What does “success” mean to you?
Doing what you love and doing it well. Sometimes, though not always, the evidence that you’re doing it well is the repsonse of others. But I think you need to feel within yourself that you’re bringing your best to the table.
What does “happiness” mean to you?
Enjoying who you are and what you have. I think it’s a blend of enjoyment, contentment and appetite.
If you could give advice to your younger self, what would it be?
Don’t worry. Worry won’t make any difference to anything other than robbing your of energy and sleep! Actually I think I heard that advice back in the day and understood it. I just haven’t been very good at applying it!
Another thing – make the most of your grandparents if and/or while you have them. The gift of ancestry beyond – and including – your parents is an amazing gift.
Your first breakout book – a bestseller in its day – was Rough Ways in Prayer. What did you learn about yourself through that project?
That I am persistent. I kept all my rejection letters and pinned them on the board above my desk to motivate me. Thirty-four of them! A good rejection letter tells you what you need to work on. So they were a bit of free tuition really. With Rough Ways… I wrote the book that I wished someone had given me five years before. All my books are somehwat like that. They log a process of learning and then a sharing of the journey. That would be true of my Eden books today.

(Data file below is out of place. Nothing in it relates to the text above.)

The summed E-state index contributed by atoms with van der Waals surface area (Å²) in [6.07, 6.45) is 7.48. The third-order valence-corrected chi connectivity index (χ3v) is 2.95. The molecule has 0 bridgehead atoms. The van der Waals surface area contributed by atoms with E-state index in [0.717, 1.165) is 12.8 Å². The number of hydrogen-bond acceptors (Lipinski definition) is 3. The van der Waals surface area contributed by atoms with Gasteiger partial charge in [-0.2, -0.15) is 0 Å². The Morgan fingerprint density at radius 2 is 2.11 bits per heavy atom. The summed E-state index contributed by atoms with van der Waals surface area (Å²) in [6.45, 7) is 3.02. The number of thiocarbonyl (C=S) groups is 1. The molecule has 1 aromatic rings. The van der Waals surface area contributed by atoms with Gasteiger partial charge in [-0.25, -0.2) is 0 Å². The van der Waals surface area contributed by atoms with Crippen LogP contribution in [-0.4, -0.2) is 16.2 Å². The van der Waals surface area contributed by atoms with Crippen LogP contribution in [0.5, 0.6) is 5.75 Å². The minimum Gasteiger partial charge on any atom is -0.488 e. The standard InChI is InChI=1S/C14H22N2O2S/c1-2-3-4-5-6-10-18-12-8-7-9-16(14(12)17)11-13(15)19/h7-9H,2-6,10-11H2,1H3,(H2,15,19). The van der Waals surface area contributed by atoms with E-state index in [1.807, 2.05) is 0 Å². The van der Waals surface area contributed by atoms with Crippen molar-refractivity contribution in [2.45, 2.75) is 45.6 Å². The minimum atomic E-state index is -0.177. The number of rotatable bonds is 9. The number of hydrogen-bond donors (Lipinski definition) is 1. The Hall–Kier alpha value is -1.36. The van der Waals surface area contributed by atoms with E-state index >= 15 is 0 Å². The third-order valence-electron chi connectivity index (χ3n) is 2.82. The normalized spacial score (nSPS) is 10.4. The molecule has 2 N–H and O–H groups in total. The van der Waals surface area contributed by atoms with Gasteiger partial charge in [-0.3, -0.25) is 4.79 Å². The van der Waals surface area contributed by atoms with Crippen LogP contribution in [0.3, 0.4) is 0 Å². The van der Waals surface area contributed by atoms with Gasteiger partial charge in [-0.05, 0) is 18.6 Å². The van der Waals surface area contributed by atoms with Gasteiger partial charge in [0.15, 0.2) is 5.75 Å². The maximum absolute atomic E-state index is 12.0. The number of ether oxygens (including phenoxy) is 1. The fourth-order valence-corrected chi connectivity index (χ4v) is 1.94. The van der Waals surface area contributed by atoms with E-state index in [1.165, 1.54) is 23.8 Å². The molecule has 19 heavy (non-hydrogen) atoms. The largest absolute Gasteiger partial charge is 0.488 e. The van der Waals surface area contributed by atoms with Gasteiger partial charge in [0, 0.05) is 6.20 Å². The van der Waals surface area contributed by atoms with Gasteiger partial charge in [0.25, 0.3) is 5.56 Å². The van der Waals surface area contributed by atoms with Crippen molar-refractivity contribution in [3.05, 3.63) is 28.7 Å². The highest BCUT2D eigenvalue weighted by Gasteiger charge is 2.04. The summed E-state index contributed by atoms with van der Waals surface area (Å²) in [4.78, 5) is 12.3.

What is your answer to self-doubt?
I think self-doubt is its own answer. You have to be your own harshest critic. But then you also have to defend yourself! As you get older I think it becomes easier to accept what your weaker points are and know whether they need to be worked on or just accepted. I think it becomes easier to accept what your contribution is and is not. In the end you can’t beat yourself up for not being all things to all people. But you want to be sure that you are making your contribution, and to critique yourself on that.
Regarding clothes and fashion, what’s your style?
Slowly evolving!! Ruth and I have been married for 17 years and I am gradually letting Ruth add to and subtract from my wardrobe. To be honest I like what Ruth does for me as my personal fashion consultant. I think she is sharpening me up!
Also I love the bald plus beard look for a guy with as little hair as me. I feel very comfortable with that fashion choice. Making that switch from combover to bald plus beard was kind of a rite of passage. Clothes-wise, I feel good when I am in a tailored suit that doesn’t look like a work suit, or when I am in my skinny chinos, collared shirt, my RM Williams boots and my Akubra hat. So I guess that’s Aussie hipster-pastoralist!! Or for an occasion I love an excuse to wear one of my more formal Dashiki outfits – so that’s my Ghanain power coming through! Depends on the day!
Tell us something people wouldn’t know about you from a quick Google Search.
Ooh that’s hard. Because there is so much even on my own website, let alone other people’s. Some people would know this because there is a section devoted to this on my website, but I am a huge Tina Turner fan. I love the way Tina continued to adapt and build her career in a way that meant she was relevant from the 1950’s until today. I admire the longevity of her career – on stage from 1957 to 2010 when she was 70 years old. I love the team that she represents and the energy she fires up in others.